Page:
I’ve ridden a bike since I was 6 years old. I learned to drive a manual (stick shift) car when I was 16. But I never really understood how gears worked until I was scootering uphill in Laos and I realized I’d soon be going backwards. It was a measly 125cc, which is to say that it was weak and lacked anything resembling horse-power. Even slug-power would have been stronger than this scooter.
Bessie (the scooter) was struggling, getting louder but going slower, until a turtle could have passed us. Yes, there were two of us on this poor little scooter. Luckily this dramatic tale has an anticlimactic ending: my friend jumped off the back of the scooter and I rode Bessie up the rest of the hill. And that’s how I learned that downshifting is important before going uphill. In my defense, all the previous scooters I’d ridden had been automatic so they took care of the gear shifts.
We were headed through the north of Laos back to Thailand when we stopped in Luang Namtha. It was a tiny ghost town that looked like it was built for three times the current population. I don’t know where everyone was, or where they’d gone, or when they’d arrive, but they certainly weren’t there anymore. So we scootered north to wave hi to China, since we were in the neighborhood. The roads though the mountains were winding and unreliably paved. Trucks and cars passed us like a big game of Frogger, except there were no second chances or extra lives.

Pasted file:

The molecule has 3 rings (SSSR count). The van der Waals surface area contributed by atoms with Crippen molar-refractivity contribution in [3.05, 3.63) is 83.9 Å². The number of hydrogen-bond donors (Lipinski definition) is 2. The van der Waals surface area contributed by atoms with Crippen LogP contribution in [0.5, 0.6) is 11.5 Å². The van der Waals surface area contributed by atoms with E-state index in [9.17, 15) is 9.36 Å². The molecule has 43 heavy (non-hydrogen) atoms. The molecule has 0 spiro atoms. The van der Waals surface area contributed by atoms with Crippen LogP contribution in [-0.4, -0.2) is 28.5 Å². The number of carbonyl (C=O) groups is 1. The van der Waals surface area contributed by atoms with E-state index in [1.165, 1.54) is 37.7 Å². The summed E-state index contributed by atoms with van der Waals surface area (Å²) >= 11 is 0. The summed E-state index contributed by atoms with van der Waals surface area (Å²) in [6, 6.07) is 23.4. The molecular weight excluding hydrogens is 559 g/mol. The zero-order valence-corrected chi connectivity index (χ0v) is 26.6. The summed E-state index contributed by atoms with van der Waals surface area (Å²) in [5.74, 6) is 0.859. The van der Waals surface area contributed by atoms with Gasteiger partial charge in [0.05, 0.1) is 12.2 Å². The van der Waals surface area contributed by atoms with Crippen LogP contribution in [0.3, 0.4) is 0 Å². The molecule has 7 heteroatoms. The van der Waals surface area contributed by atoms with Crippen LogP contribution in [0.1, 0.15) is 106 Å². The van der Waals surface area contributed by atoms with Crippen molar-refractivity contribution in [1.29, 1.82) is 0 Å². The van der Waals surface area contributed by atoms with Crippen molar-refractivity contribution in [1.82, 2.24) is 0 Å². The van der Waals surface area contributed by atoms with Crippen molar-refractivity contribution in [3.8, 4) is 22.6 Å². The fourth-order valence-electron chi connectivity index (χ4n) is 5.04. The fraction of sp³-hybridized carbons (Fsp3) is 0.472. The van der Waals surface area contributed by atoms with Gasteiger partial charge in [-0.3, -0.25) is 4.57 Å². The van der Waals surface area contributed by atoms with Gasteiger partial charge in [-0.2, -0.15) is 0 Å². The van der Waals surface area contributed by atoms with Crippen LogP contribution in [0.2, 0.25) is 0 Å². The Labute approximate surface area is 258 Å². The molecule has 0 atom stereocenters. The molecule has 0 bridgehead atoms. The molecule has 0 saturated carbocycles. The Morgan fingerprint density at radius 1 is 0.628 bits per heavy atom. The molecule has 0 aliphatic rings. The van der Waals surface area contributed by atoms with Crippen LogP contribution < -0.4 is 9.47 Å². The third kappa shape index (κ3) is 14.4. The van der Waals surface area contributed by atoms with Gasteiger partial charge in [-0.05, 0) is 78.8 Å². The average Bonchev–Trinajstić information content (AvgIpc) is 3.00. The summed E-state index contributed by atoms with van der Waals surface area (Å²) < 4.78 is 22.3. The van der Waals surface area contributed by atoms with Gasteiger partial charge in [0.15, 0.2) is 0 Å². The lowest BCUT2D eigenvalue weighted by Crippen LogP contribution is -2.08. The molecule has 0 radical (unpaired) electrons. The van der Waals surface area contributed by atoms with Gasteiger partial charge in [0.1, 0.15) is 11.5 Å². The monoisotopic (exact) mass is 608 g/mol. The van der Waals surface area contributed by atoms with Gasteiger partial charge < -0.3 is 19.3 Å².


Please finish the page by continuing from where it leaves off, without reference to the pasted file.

The day after I woke up in terrible back pain and I never figured out why. We crossed the border and took a bus to Chiang Rai, all the while I fought a fever. The next few days were a blur of horrible headaches, one which landed me in the hospital after a day of excruciating pain. It took two hours for the morphine to kick in and a few days to fully recover. It was a grumpy few weeks of stomach bugs, food poisoning, and exhaustion. My body was telling me that it was sick and tired, and it needed a break. Luckily I wasn’t traveling alone so I had could lean on friends to take care of the travel logistics.
I recovered enough to enjoy the Thai New Year, a massive water fight called Songkran. It lasts for days, which is fun at first but gets kind of old when you want to leave the hostel without getting an extra shower.
Our last stop in Thailand was Pai, a small village up in the mountains. It was a long scooter ride, first along the highway dodging buckets of water being thrown our way, and then winding through the hills. Pai was a strange place, it was built up for tourists with cutesy shops, restaurants, and bars everywhere. The thing to do there was…nothing. We would wake up late, eat a meal, nap, watch TV (there was even wifi), get a Thai massage, meet up for dinner, wait a while to go to the bars, then go to bed. We befriended other travelers and made a quaint scooter gang, a motley crew to visit waterfalls and watch sunsets. Before I knew it, a week had passed.
We rode back to Chiang Mai in the rain, the first rain in weeks. It was a cold and uncomfortable ride, every raindrop stings when you go 40mph on a scooter. But we made it in one piece for the flight to Bangkok and two days later I left Southeast Asia, on my own again. I was a little sad to be leaving but really I was looking forward to new adventures.